Source/Disclosures
Disclosures: Hammer reports personal fees from AbbVie, Eli Lilly & Co. and Novartis. Please see the study for all other authors’ relevant financial disclosures.
August 24, 2020
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Treat-to-target approach significantly reduces urate deposits in gout

Source/Disclosures
Disclosures: Hammer reports personal fees from AbbVie, Eli Lilly & Co. and Novartis. Please see the study for all other authors’ relevant financial disclosures.
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Among patients with gout, ultrasound scoring for crystal deposits demonstrates that treat-to-target with urate-lowering therapy results in significant reductions in all depositions, according to data published in the Annals of the Rheumatic Diseases.

“The Outcome Measures in Rheumatology (OMERACT) ultrasound group has defined three specific types of depositions (elementary lesions): double contour (DC), tophi and aggregates,” Hilde Berner Hammer, MD, PhD, of the University of Oslo, in Norway, and colleagues wrote. “A few, mostly small, longitudinal studies have shown that ultrasound detected crystal depositions gradually decrease in size and often disappear during ULT, and DC appeared to be most sensitive to change.”

Among patients with gout, ultrasound scoring for crystal deposits demonstrate that treat-to-target with urate lowering therapy results in significant reductions in all depositions, according to data. Source: Adobe Stock

To examine the most frequent locations for depositions, the extent of erosions in the first metatarsophalangeal joints, and the resolution of various forms of ultrasound-detected monosodium urate in patients with gout receiving urate-lowering therapy in a treat-to-target approach, Hammer and colleagues conducted a prospective, single-center, observational study. A total of 209 consecutive patients with a recent gout flare were enrolled and began management with a treat-to-target approach.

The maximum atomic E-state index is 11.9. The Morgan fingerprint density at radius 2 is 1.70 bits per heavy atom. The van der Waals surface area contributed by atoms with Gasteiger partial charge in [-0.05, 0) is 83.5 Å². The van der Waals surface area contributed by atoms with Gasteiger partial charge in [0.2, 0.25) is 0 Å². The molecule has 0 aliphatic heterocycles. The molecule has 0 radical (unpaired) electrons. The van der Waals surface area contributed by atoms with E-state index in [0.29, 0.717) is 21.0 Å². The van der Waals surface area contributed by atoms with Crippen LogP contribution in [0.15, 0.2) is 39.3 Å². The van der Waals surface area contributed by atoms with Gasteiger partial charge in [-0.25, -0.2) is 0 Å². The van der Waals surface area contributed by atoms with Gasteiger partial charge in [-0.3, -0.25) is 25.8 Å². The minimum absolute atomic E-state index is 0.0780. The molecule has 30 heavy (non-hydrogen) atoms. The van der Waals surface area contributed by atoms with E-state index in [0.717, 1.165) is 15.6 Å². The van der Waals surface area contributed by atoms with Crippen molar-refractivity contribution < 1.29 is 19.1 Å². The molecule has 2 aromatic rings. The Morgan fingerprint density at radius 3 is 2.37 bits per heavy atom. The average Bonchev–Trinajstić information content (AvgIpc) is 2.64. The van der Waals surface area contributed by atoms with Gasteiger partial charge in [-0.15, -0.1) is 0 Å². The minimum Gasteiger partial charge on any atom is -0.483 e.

All participants were assessed using bilateral ultrasound examinations of joints, tendons, entheses of hands, elbows, knees, ankles and feet at baseline, as well as at 3, 6 and 12 months. The researchers then applied a new semiquantitative scoring system of 0–3 of elementary lesions — double contour, tophi and aggregate — to analyze the amount of depositions in follow-up.

According to the researchers, serum urate levels decreased from a mean of 500 µmol/L at baseline to 312 µmol/L at 12 months, (P < .001). The first metatarsophalangeal joint was the most common location for all the elementary lesions, and erosions were associated with higher amounts of crystal deposits. Mean sum scores from baseline to 12 months decreased for double contour, from 4.3 to 1.3; tophi, from 6.5 to 3.8; and aggregates, from 9.3 to 6.7 (P < .001 for all). Double contour was the most sensitive to change.

“This is the largest longitudinal study using ultrasound to assess MSU crystal depositions by use of a new semiquantitative scoring system,” Hammer and colleagues wrote. “We found that during a treat-to-target approach with ULT all the different forms of ultrasound detected depositions decreased, with DC having the most extensive reduction. MTP1 was found to be most frequently involved, and the score of MTP1 erosion was at joint level associated with the score of the elementary lesions.

“Presence of an ultrasound detected index tophus was highly associated with sum scores of all the elementary lesions both at baseline and after 12 months,” they added. “The present study gives important results by showing that patients in clinical practice who are followed by a treat-to-target approach regarding ULT reduced their burden of MSU crystals as measured by ultrasound.”